“I am deeply concerned about the lobbyists and special interests behind this idea and their pursuit of personal gain,” said Khazei. “Bringing casinos to Massachusetts would irrevocably change the nature of our Commonwealth, the very birthplace of American democracy. Once we bring casinos to Massachusetts we will never be able to reverse that monumental decision. I'm the father of two young children, and I don't want them to grow up in a state with casinos. Lobbyists and big corporate PACs are pushing this. Citizens can stop this. We have to fight the special interests. I urge Attorney General Martha Coakley and Congressman Michael Capuano to take a stand against casinos in Massachusetts.”

Notice how he doesn't say something along the lines of what a lot of us are very sick of hearing: 'Ooooo look - a revenue source! Must be good! All revenue is good, right! What else is there to know?? Who cares if people get hurt?! We'll just throw some money at them!! Wwwweeeeee!!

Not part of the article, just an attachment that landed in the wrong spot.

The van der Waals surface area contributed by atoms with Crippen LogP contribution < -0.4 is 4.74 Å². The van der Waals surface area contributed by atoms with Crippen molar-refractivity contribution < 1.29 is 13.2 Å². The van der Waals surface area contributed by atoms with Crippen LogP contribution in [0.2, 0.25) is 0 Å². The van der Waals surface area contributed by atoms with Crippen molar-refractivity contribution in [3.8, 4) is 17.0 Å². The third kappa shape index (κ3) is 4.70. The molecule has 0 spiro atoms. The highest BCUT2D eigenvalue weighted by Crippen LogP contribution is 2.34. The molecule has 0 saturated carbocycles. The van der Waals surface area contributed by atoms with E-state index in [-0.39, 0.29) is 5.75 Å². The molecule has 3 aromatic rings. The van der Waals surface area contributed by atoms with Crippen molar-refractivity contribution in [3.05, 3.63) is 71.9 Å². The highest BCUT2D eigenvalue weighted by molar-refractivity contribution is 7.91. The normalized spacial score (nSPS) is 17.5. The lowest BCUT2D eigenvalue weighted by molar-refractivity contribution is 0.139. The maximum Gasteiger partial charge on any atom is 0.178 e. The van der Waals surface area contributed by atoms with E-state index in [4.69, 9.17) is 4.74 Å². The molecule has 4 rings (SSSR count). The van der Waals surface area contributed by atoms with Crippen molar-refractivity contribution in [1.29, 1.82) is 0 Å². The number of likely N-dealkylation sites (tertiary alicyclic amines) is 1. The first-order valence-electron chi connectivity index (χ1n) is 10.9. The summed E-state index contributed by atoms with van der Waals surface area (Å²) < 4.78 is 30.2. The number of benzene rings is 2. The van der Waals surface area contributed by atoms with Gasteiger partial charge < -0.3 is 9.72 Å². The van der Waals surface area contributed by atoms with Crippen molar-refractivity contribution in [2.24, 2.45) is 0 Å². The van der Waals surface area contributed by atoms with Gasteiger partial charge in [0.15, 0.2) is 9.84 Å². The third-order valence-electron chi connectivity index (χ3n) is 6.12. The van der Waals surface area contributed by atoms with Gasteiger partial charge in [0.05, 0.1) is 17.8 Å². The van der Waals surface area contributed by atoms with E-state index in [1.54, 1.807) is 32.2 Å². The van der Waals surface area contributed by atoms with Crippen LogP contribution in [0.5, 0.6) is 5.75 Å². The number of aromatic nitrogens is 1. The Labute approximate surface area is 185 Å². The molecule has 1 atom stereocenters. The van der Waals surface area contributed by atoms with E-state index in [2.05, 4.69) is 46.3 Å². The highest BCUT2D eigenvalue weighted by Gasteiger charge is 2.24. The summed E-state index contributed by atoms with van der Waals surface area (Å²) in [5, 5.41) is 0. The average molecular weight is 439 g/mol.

Here is an on-line petition to oppose casinos that Alan Khazei has posted on his web site - you don't have to be an Alan supporter to sign the petition.

2 comments:

Anonymous said...

Casino's are not a safety net.No need for an in depth study either way, go ask politcal leaders in New Jersey,California and Michigan.Casinos don't help, especially when it hurts.

Gladys Kravitz said...

No, there's no actual need for an in depth study - not for me anyway - but thanks to the lobbyists whispering in our legislator's ears, and other legislators with power and an agenda, and then the kind of not-so bright ones who think that somehow we'll be different here or we can mitigate away any problems and that we'll be rolling in dough, and the researchers who don't bother to factor in social costs, and the just regular folks out there who don't give a damn because they never found themselves almost living near a casino - thanks to them, we need to do an in depth study, spell it all out in black and white for them with pictures and arrows etc. and print it on offical paper.

Unfortunately.

Will it help? I hope so.